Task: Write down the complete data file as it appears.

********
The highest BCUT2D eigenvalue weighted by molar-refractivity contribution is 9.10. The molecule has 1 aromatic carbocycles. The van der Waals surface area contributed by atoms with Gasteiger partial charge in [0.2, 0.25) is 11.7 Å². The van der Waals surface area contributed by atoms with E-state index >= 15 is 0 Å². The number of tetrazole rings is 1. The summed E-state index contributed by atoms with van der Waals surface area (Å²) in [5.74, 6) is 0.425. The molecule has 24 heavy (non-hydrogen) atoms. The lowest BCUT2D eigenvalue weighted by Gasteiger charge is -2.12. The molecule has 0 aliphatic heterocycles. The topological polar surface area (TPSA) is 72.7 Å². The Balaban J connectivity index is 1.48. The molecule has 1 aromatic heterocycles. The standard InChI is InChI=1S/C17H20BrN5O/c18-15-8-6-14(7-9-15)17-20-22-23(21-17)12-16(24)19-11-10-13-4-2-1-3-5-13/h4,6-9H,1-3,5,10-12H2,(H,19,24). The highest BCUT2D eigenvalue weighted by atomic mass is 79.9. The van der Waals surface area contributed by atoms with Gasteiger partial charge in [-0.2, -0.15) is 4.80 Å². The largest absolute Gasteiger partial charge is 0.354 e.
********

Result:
The highest BCUT2D eigenvalue weighted by molar-refractivity contribution is 9.10. The molecule has 1 aromatic carbocycles. The van der Waals surface area contributed by atoms with Gasteiger partial charge in [0.2, 0.25) is 11.7 Å². The van der Waals surface area contributed by atoms with E-state index >= 15 is 0 Å². The number of tetrazole rings is 1. The summed E-state index contributed by atoms with van der Waals surface area (Å²) in [5.74, 6) is 0.425. The molecule has 24 heavy (non-hydrogen) atoms. The lowest BCUT2D eigenvalue weighted by Gasteiger charge is -2.12. The molecule has 0 aliphatic heterocycles. The topological polar surface area (TPSA) is 72.7 Å². The Balaban J connectivity index is 1.48. The molecule has 1 aromatic heterocycles. The standard InChI is InChI=1S/C17H20BrN5O/c18-15-8-6-14(7-9-15)17-20-22-23(21-17)12-16(24)19-11-10-13-4-2-1-3-5-13/h4,6-9H,1-3,5,10-12H2,(H,19,24). The highest BCUT2D eigenvalue weighted by atomic mass is 79.9. The van der Waals surface area contributed by atoms with Gasteiger partial charge in [-0.2, -0.15) is 4.80 Å². The largest absolute Gasteiger partial charge is 0.354 e.